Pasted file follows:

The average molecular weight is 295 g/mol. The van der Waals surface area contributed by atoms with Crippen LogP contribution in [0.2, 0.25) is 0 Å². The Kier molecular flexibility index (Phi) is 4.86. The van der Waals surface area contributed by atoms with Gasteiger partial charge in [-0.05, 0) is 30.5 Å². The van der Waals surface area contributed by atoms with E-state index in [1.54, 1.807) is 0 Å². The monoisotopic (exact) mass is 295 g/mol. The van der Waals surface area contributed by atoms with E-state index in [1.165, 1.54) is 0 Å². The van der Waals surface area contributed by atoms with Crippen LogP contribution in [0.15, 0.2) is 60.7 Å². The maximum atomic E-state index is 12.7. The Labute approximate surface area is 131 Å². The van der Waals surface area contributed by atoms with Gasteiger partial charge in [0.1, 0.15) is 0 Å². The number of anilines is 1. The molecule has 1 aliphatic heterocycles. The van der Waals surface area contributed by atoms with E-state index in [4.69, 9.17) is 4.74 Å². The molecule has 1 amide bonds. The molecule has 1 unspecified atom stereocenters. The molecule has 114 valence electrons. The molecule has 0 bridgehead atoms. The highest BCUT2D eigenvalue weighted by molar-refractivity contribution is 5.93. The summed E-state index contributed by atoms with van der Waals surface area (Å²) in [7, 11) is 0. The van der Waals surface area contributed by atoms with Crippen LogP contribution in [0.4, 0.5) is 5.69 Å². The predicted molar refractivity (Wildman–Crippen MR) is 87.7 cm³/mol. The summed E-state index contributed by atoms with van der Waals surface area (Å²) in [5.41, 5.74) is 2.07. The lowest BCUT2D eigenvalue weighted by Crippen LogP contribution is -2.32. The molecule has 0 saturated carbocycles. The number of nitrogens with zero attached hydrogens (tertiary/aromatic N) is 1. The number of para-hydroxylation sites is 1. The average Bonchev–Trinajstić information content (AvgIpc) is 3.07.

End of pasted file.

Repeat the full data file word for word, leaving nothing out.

The average molecular weight is 295 g/mol. The van der Waals surface area contributed by atoms with Crippen LogP contribution in [0.2, 0.25) is 0 Å². The Kier molecular flexibility index (Phi) is 4.86. The van der Waals surface area contributed by atoms with Gasteiger partial charge in [-0.05, 0) is 30.5 Å². The van der Waals surface area contributed by atoms with E-state index in [1.54, 1.807) is 0 Å². The monoisotopic (exact) mass is 295 g/mol. The van der Waals surface area contributed by atoms with E-state index in [1.165, 1.54) is 0 Å². The van der Waals surface area contributed by atoms with Crippen LogP contribution in [0.15, 0.2) is 60.7 Å². The maximum atomic E-state index is 12.7. The Labute approximate surface area is 131 Å². The van der Waals surface area contributed by atoms with Gasteiger partial charge in [0.1, 0.15) is 0 Å². The number of anilines is 1. The molecule has 1 aliphatic heterocycles. The van der Waals surface area contributed by atoms with E-state index in [4.69, 9.17) is 4.74 Å². The molecule has 1 amide bonds. The molecule has 1 unspecified atom stereocenters. The molecule has 114 valence electrons. The molecule has 0 bridgehead atoms. The highest BCUT2D eigenvalue weighted by molar-refractivity contribution is 5.93. The summed E-state index contributed by atoms with van der Waals surface area (Å²) in [7, 11) is 0. The van der Waals surface area contributed by atoms with Crippen LogP contribution in [0.4, 0.5) is 5.69 Å². The predicted molar refractivity (Wildman–Crippen MR) is 87.7 cm³/mol. The summed E-state index contributed by atoms with van der Waals surface area (Å²) in [5.41, 5.74) is 2.07. The lowest BCUT2D eigenvalue weighted by Crippen LogP contribution is -2.32. The molecule has 0 saturated carbocycles. The number of nitrogens with zero attached hydrogens (tertiary/aromatic N) is 1. The number of para-hydroxylation sites is 1. The average Bonchev–Trinajstić information content (AvgIpc) is 3.07.